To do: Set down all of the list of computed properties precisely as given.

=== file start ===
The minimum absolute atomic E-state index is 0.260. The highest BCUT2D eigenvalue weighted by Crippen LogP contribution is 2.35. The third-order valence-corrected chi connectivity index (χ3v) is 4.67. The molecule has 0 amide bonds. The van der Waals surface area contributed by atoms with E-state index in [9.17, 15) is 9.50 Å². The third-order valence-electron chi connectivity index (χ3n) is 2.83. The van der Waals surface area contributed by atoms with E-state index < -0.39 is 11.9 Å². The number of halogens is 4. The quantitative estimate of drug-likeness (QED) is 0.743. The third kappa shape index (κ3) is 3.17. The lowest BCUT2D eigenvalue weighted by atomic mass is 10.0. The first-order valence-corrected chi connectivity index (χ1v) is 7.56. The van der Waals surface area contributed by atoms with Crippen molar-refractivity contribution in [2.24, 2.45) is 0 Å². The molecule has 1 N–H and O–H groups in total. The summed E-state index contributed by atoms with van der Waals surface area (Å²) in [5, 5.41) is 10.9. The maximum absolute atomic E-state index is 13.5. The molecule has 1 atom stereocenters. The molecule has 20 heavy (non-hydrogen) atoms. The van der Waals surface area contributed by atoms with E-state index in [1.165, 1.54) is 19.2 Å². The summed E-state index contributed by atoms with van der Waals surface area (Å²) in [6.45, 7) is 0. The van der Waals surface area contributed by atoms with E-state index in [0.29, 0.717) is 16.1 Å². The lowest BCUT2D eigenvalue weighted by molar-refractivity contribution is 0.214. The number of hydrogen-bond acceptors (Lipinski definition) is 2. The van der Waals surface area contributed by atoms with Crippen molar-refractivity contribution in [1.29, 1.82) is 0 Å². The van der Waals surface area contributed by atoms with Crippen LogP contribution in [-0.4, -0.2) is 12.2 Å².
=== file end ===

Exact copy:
The minimum absolute atomic E-state index is 0.260. The highest BCUT2D eigenvalue weighted by Crippen LogP contribution is 2.35. The third-order valence-corrected chi connectivity index (χ3v) is 4.67. The molecule has 0 amide bonds. The van der Waals surface area contributed by atoms with E-state index in [9.17, 15) is 9.50 Å². The third-order valence-electron chi connectivity index (χ3n) is 2.83. The van der Waals surface area contributed by atoms with E-state index < -0.39 is 11.9 Å². The number of halogens is 4. The quantitative estimate of drug-likeness (QED) is 0.743. The third kappa shape index (κ3) is 3.17. The lowest BCUT2D eigenvalue weighted by atomic mass is 10.0. The first-order valence-corrected chi connectivity index (χ1v) is 7.56. The van der Waals surface area contributed by atoms with Crippen molar-refractivity contribution in [2.24, 2.45) is 0 Å². The molecule has 1 N–H and O–H groups in total. The summed E-state index contributed by atoms with van der Waals surface area (Å²) in [5, 5.41) is 10.9. The maximum absolute atomic E-state index is 13.5. The molecule has 1 atom stereocenters. The molecule has 20 heavy (non-hydrogen) atoms. The van der Waals surface area contributed by atoms with E-state index in [1.165, 1.54) is 19.2 Å². The summed E-state index contributed by atoms with van der Waals surface area (Å²) in [6.45, 7) is 0. The van der Waals surface area contributed by atoms with E-state index in [0.29, 0.717) is 16.1 Å². The lowest BCUT2D eigenvalue weighted by molar-refractivity contribution is 0.214. The number of hydrogen-bond acceptors (Lipinski definition) is 2. The van der Waals surface area contributed by atoms with Crippen molar-refractivity contribution in [1.29, 1.82) is 0 Å². The van der Waals surface area contributed by atoms with Crippen LogP contribution in [-0.4, -0.2) is 12.2 Å².